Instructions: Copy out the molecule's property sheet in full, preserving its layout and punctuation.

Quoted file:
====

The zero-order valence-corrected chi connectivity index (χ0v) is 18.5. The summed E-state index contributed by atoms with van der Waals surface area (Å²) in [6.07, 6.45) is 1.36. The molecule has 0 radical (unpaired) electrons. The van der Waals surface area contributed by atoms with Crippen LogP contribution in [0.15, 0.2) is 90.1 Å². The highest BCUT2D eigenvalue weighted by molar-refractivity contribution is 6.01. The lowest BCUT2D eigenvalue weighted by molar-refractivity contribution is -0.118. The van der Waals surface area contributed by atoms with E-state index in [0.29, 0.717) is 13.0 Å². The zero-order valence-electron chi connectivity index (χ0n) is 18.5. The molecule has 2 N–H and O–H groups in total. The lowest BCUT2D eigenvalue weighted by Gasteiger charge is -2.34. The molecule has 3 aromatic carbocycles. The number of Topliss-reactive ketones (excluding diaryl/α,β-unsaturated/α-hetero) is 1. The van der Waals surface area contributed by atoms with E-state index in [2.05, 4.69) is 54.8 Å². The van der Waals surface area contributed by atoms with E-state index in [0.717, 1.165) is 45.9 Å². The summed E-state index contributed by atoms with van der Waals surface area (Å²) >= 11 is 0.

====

The zero-order valence-corrected chi connectivity index (χ0v) is 18.5. The summed E-state index contributed by atoms with van der Waals surface area (Å²) in [6.07, 6.45) is 1.36. The molecule has 0 radical (unpaired) electrons. The van der Waals surface area contributed by atoms with Crippen LogP contribution in [0.15, 0.2) is 90.1 Å². The highest BCUT2D eigenvalue weighted by molar-refractivity contribution is 6.01. The lowest BCUT2D eigenvalue weighted by molar-refractivity contribution is -0.118. The van der Waals surface area contributed by atoms with E-state index in [0.29, 0.717) is 13.0 Å². The zero-order valence-electron chi connectivity index (χ0n) is 18.5. The molecule has 2 N–H and O–H groups in total. The lowest BCUT2D eigenvalue weighted by Gasteiger charge is -2.34. The molecule has 3 aromatic carbocycles. The number of Topliss-reactive ketones (excluding diaryl/α,β-unsaturated/α-hetero) is 1. The van der Waals surface area contributed by atoms with E-state index in [2.05, 4.69) is 54.8 Å². The van der Waals surface area contributed by atoms with E-state index in [0.717, 1.165) is 45.9 Å². The summed E-state index contributed by atoms with van der Waals surface area (Å²) >= 11 is 0.